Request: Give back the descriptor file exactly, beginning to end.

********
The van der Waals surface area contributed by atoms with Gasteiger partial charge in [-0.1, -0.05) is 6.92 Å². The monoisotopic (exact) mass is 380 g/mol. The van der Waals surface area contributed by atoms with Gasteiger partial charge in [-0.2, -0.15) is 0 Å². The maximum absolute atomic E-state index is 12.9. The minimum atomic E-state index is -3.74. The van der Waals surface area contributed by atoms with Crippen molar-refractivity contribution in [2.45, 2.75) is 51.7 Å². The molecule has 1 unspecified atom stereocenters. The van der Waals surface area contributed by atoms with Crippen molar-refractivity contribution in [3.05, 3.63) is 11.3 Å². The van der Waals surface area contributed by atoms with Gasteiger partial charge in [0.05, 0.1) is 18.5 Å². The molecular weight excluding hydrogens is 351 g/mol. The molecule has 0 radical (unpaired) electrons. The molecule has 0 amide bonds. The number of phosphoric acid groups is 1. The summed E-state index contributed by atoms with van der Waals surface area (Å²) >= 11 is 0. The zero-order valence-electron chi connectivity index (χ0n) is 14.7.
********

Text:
The van der Waals surface area contributed by atoms with Gasteiger partial charge in [-0.1, -0.05) is 6.92 Å². The monoisotopic (exact) mass is 380 g/mol. The van der Waals surface area contributed by atoms with Gasteiger partial charge in [-0.2, -0.15) is 0 Å². The maximum absolute atomic E-state index is 12.9. The minimum atomic E-state index is -3.74. The van der Waals surface area contributed by atoms with Crippen molar-refractivity contribution in [2.45, 2.75) is 51.7 Å². The molecule has 1 unspecified atom stereocenters. The van der Waals surface area contributed by atoms with Crippen molar-refractivity contribution in [3.05, 3.63) is 11.3 Å². The van der Waals surface area contributed by atoms with Gasteiger partial charge in [0.05, 0.1) is 18.5 Å². The molecular weight excluding hydrogens is 351 g/mol. The molecule has 0 radical (unpaired) electrons. The molecule has 0 amide bonds. The number of phosphoric acid groups is 1. The summed E-state index contributed by atoms with van der Waals surface area (Å²) >= 11 is 0. The zero-order valence-electron chi connectivity index (χ0n) is 14.7.